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|Tough times for higher ed|
The eight universities that comprise the University of Louisiana System were officially informed Tuesday that the universities must cut $67 million from their budgets heading into the 2009-2010 fiscal year.
The University of Louisiana at Monroe, La. Tech University and Grambling State University belong to the UL system.
ULM is staring at $8.18 million in cuts; Tech faces $8.26 million in cuts; and Grambling must grapple with $4.88 million in less revenue.
The 2009-2010 fiscal year begins July 1. When the Legislature convenes its regular session later this month state lawmakers will begin the long process of hammering out a spending plan for the state to follow during the new fiscal year.
Gov. Bobby Jindal recently unveiled a more than $26 billion budget for lawmakers to consider for the 2009-2010 fiscal year. Jindal's proposed budget contains the $67 million in cuts for the UL system.
It should be noted that Jindal's proposed budget features more than $1 billion in less revenue than the state had at its disposal in the current fiscal year thanks to a decline in tax collections amid a lackluster economy. More specific, a slow down in the oil and gas industry contributed greatly to the decline in tax collections. Remember, severance taxes paid by the oil and gas industry play a major role in financing state government.
Some 60 percent-70 percent of all state appropriations are dedicated by law, though higher education and health care in Louisiana are not dedicated, or protected, by law.
A majority of the state budget is dedicated by law because that's the arrangement the people approved when they signed off of a new state constitution in the early 1970s. Over time, the Legislature proposed amendments to the constitution, which dedicated more state revenues for expenditures that the people desired. And the people approved the amendments at the ballot box.
Thus, higher education and health care stand alone, awaiting a budget-cutting knife, at each and every turn when the Legislature must cut back on the amount of money the state spends.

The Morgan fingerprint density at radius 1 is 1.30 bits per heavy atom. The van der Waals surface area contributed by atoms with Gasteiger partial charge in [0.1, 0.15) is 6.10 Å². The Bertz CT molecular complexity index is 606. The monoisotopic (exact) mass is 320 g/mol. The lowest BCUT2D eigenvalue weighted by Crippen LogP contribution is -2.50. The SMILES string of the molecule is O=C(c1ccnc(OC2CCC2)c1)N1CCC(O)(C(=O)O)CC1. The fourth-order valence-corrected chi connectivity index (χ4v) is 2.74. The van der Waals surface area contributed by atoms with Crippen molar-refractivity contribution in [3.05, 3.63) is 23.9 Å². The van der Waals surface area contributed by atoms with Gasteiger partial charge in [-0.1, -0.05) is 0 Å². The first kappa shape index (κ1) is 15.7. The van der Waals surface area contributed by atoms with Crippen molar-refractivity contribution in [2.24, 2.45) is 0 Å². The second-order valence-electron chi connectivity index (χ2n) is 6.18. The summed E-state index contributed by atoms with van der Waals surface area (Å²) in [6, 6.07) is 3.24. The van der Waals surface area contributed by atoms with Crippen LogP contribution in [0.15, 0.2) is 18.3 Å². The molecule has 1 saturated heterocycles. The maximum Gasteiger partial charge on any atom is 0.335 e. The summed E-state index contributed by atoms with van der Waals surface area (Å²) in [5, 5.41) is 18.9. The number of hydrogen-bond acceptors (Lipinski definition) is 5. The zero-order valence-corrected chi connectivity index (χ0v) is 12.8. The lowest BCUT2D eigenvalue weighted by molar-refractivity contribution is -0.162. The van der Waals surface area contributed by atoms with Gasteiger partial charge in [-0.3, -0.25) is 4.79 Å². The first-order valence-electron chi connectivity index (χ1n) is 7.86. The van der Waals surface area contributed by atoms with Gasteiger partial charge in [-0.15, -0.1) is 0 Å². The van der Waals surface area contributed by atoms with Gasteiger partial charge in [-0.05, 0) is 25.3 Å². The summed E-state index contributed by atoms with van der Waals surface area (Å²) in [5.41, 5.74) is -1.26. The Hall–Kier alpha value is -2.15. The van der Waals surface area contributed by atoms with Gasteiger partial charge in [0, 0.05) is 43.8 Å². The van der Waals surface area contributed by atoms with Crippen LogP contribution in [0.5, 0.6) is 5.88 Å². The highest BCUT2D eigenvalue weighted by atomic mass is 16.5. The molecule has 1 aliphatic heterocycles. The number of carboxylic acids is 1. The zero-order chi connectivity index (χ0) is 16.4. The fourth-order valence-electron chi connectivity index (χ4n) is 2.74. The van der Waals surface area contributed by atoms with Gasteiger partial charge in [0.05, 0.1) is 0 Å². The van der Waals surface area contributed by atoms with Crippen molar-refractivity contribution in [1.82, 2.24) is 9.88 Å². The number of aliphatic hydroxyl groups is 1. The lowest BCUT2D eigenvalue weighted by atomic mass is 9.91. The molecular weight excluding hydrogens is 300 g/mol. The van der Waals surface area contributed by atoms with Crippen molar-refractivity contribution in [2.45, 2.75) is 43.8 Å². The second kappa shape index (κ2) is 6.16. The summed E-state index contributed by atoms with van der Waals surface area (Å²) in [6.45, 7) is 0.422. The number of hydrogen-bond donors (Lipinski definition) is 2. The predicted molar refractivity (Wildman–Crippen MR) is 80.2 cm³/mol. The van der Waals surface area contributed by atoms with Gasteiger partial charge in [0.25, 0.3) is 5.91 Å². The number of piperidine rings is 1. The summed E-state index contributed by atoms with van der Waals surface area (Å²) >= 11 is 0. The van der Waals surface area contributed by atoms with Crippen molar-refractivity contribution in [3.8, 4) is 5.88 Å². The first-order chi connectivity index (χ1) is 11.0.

That's a fairly simplistic explanation of the budget crisis the state -- notably higher education and health care -- faces today.
It is the truth, though.
In the meantime, let us recall that the Legislature approved a host of tax cuts last year. Some of the tax cuts were advocated by the governor. One of them, a roll back in state income taxes, will begin to affect state revenues during the 2009-2010 fiscal year.
In all, the 2008 tax cuts total some $700 million.
We suspect our friends in the higher education community and beyond either blame or soon will blame their financial woes on the tax cuts state lawmakers approved last year.
Our friends in the higher education community and beyond would be wrong.
Instead, higher education -- and health care, too -- are staring at deep budget cuts because too many state expenditures are dedicated by law, and those dedications concerning state appropriations need to be lifted as soon as possible. That would give a governor the breathing room to spread around proposed budget cuts in tight economic times such as we are witnessing today.
Yet, we were encouraged not long ago when a Jindal administration official acknowledged the problem the state faces because of dedicated appropriations. Moreover, we were enthused to hear the Jindal administration official say the Legislature may be asked to address the problem during the upcoming regular legislative session.
The administration, though, will have a difficult time selling any proposal aimed at undoing the dedication of state appropriations.
The reality is that too many people in Louisiana do not appreciate higher education. Sadly, they would prefer that the state spend more money on non-essential expenditures such as boat ramps, wildlife refuges and the like.
And that would help explain why Louisiana remains one of the most uneducated and most impoverished states in the Union.
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